As with her last book, "The Ashford Affair," Lauren Willig's "That Summer" creates two female protagonists whose lives are separated by many years but whose stories are mysteriously entwined.
Julia lives in New York in 2009, and while looking for a job she learns that she has inherited a house in London that belonged to her great-aunt Regina. Julia's parents were from England, and when her mother died suddenly when Julia was five-years-old, her father took Julia to New York to live. Since that time, Julia has had no contact with her British relatives. She travels to London to pack up the house and sell it.
The other story takes place 150 years earlier and is about Imogen, whose father was a country vicar (his older brother was a baronet). When he grew ill, she married an older man who charmed her. Living in London with that man, Arthur Grantham, was not what Imogen had envisioned. Rather than a life filled with society and books, she was treated as a possession and not allowed much freedom.
The story alternates between Julia and Imogen -- both women with family issues. Julia's issues have to do with her mother's death and her father's reaction to the death. It makes her wary of forming relationships, and what she realizes about her London cousins reinforces that suspicion. She also meets a friend of her cousins whose motives she can't quite trust.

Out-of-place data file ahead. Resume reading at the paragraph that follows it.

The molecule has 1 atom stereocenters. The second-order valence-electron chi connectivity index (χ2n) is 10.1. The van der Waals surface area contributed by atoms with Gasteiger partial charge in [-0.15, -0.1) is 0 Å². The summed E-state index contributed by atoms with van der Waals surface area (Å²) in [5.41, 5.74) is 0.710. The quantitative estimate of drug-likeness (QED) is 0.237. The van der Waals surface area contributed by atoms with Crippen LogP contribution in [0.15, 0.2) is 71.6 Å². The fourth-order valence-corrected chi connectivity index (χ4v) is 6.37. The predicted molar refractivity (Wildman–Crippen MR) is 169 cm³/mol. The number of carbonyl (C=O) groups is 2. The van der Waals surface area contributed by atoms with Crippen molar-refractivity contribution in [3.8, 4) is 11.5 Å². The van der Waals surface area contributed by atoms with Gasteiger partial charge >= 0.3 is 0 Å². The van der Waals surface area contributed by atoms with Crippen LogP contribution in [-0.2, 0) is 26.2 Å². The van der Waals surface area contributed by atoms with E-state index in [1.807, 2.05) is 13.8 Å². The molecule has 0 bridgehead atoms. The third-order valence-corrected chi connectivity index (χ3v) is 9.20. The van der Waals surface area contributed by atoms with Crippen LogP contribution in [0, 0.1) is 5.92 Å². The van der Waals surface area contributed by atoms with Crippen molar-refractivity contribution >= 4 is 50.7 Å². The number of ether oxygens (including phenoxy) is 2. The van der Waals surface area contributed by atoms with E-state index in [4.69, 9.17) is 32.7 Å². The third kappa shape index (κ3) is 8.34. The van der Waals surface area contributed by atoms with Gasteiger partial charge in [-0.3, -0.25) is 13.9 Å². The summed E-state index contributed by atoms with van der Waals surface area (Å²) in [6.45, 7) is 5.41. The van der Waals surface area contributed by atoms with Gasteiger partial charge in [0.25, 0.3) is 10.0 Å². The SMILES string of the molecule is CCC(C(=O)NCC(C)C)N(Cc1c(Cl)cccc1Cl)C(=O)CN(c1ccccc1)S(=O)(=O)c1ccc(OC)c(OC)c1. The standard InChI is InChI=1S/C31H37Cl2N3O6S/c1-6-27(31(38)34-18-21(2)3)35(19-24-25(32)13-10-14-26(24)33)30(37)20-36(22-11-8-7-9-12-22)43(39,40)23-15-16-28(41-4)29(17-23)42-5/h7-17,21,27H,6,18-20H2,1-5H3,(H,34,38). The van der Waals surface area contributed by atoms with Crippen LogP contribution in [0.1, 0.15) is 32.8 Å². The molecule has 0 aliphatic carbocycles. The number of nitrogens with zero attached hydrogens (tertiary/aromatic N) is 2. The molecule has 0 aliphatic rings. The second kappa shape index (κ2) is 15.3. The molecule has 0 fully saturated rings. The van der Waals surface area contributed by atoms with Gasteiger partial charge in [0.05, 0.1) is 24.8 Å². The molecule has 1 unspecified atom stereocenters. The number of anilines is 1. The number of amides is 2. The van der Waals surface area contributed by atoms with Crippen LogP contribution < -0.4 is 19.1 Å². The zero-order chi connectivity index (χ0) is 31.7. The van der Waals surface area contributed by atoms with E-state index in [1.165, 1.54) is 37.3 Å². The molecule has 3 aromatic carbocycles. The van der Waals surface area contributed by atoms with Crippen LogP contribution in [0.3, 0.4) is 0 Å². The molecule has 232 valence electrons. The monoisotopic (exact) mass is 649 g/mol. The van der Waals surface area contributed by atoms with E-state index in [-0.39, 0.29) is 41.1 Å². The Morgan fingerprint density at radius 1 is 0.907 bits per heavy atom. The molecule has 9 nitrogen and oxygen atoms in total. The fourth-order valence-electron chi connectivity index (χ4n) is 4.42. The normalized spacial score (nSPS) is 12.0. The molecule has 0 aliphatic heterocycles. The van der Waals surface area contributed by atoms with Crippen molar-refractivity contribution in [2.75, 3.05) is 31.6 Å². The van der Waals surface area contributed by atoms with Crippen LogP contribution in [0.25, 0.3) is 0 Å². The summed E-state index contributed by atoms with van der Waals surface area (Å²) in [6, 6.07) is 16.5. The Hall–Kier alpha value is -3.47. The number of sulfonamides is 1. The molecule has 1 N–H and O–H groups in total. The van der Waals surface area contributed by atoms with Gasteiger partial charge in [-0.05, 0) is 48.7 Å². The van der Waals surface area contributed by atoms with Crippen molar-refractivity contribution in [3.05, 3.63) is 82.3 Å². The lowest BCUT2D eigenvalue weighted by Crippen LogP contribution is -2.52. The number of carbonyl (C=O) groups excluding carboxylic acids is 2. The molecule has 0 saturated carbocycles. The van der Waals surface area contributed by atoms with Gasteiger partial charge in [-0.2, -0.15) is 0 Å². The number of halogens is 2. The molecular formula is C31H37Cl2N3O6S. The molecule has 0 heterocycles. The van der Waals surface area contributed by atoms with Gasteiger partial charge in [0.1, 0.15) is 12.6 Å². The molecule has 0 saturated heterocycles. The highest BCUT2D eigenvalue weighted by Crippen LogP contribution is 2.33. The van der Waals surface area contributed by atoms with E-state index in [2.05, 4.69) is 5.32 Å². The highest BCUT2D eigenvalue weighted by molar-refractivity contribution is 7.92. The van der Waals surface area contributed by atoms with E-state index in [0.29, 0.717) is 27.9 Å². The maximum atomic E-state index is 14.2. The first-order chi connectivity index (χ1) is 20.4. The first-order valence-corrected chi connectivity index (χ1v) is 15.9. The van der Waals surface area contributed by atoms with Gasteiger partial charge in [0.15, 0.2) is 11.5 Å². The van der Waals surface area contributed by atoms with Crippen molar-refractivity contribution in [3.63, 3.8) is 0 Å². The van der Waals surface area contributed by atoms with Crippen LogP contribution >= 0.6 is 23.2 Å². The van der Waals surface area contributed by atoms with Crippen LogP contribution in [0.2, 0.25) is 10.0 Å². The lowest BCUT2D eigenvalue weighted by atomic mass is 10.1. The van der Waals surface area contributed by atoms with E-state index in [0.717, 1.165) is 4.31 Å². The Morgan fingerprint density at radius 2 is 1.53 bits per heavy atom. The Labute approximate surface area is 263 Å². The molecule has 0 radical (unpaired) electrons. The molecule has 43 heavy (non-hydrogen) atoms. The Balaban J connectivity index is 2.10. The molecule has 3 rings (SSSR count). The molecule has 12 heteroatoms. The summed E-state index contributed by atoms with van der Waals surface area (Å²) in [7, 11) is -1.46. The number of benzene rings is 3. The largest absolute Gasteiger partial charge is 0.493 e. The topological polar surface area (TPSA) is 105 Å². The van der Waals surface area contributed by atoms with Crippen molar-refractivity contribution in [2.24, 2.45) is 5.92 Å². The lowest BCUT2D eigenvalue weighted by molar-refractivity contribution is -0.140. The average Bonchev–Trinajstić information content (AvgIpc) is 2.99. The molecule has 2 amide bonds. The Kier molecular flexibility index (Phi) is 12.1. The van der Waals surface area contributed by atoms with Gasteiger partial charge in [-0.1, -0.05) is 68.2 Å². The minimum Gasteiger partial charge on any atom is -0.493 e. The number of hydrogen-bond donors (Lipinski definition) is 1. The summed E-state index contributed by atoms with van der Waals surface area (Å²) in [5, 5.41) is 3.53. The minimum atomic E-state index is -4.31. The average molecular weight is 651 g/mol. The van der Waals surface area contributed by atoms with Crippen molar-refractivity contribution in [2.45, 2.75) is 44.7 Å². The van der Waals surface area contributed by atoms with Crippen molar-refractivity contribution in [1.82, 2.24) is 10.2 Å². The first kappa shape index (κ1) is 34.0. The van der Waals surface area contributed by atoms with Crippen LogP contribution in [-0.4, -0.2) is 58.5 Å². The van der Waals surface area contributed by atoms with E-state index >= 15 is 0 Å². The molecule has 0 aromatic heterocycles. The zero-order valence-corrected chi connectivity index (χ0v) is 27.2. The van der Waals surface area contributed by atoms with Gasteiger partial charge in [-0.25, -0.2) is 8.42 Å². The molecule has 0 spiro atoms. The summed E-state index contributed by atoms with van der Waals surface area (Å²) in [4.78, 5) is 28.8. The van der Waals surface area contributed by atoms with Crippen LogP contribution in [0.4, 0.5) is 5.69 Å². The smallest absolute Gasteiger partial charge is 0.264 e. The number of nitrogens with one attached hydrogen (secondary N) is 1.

Imogen, living in a loveless marriage, tries to make the best of her life by mothering her stepdaughter. When her husband patronizes some aspiring artists, Imogen realizes what she has been missing -- love and affection.
The story is beautifully told, and the alternating narrative works well. Both characters are developed almost side-by-side as the reader learns more about them and as they, in turn, learn more about themselves.
While the characters are compelling, the reader also will be enchanted with the descriptions, the plot and the dialogue. There are many similarities to "The Ashford Affair" in this story: the strong female protagonists -- one of whom is from New York and the other from England; the alternating narrative between the present age and years ago; the mystery of how the stories fit together; and the unveiling at the end to provide a satisfying conclusion.
Why 5 stars? Lauren Willig is a talented writer, and her stories grab readers from the get-go. Readers will not be disappointed by the story line, and they will be moved by the plight of the characters. There are no perfect characters here, just flawed ones. Some rather more flawed than others.
Please note: This review is based on the advanced reader's copy provided by the publisher, St. Martin's Press, for review purposes.
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